Mr Stephenson said: “We all understand that the service has been put under pressure and it is encouraging that on most targets they are holding up well.

“However, some targets are being missed and in the harder-to-reach parts of Pendle, this is a serious concern. Residents will expect to see improvement soon, therefore I welcome the commitment being shown to improve the service.”

Comments (1)

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10:56pm Sat 30 Aug 14

Pendlesider says...

self-triage, self-care and advice on accessing other services does not solve the problem of improving emergency ambulance response times this MP highlights.
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In his election campaign, the Pendle MP claimed he would fight to reinstate A&E services at Burnley to ensure ambulances wouldn't have to travel to Blackburn from places such as Barnoldswick which was placing patients live's at risk.
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When the A&E at Burnley was closed the ambulance turnaround times were almost doubled. It was taking almost TWICE as long to get an ambulance back on the road and be ready to collect other emergency patients.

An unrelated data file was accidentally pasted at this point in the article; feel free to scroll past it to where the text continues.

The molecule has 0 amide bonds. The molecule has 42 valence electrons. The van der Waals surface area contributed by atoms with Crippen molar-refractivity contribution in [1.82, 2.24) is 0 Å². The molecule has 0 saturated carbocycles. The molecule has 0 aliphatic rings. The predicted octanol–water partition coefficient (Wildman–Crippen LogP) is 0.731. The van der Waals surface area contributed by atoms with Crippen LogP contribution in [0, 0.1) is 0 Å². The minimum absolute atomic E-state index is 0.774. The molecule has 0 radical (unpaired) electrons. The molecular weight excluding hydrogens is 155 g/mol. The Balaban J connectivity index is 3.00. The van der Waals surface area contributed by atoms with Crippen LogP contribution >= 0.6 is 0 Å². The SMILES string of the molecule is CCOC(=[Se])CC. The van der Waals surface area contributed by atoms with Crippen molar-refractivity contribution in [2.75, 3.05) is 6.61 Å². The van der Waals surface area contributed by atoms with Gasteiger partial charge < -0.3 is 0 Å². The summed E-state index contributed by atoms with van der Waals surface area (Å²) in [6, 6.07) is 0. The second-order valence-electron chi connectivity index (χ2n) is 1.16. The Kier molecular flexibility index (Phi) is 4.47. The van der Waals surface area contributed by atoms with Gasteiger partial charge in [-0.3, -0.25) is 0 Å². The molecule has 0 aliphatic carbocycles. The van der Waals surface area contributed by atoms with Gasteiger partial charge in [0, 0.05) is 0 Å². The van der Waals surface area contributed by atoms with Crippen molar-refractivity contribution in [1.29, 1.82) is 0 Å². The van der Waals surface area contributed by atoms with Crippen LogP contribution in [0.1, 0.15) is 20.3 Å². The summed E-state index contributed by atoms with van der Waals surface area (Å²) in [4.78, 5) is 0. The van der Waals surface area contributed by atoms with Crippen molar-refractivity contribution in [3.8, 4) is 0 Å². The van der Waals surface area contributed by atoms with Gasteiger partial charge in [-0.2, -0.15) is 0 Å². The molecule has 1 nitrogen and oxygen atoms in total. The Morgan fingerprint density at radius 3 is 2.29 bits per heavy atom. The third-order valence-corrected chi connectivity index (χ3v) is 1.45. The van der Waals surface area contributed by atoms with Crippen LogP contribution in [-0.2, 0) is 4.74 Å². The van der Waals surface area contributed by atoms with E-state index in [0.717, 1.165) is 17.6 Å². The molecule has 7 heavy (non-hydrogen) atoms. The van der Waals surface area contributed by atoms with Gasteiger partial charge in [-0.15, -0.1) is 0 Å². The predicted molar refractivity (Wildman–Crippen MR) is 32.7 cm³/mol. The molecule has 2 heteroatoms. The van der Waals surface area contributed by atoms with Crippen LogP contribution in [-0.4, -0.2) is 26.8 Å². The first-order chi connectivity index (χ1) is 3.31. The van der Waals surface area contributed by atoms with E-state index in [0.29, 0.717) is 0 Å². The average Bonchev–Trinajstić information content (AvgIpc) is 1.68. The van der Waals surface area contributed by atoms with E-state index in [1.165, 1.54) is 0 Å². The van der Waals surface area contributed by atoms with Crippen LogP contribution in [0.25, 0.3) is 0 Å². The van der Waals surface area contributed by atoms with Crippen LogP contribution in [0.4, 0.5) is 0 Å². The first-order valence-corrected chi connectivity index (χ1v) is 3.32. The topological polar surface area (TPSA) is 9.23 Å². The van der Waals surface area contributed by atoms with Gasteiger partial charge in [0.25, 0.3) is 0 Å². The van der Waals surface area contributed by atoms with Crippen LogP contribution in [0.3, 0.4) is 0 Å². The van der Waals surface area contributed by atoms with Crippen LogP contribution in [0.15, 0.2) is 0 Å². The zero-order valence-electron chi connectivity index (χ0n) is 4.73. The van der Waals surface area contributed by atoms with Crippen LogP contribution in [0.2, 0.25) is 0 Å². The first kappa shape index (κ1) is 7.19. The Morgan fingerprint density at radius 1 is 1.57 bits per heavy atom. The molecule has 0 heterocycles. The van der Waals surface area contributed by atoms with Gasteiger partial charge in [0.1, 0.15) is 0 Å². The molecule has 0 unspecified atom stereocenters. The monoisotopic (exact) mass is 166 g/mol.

.
emergency cases in Rossendale, Burnley and Pendle now have to travel to the overcrowded hospital in blackburn and in 2008 there were 16 ambulances waiting ot offload emergency patients, resulting in the hospital closing its doors and re-directing ambulances to other hospitals in other regions.
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many people voted in Andrew Stephenson to resolve the issue but as you can see, now he has his seat firmly based in the commons trough all he has to say is "most targets they are holding up well". A complete farce as highlighted in this news article about POOR ambulance response times.
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Pendle MP Stephenson mentions nothing about WHY this is happening which is a failure in itself considering the MP knows only too well the problem would be solved if he only stuck to his original pledge of reinstating emergency services to Burnley hospital.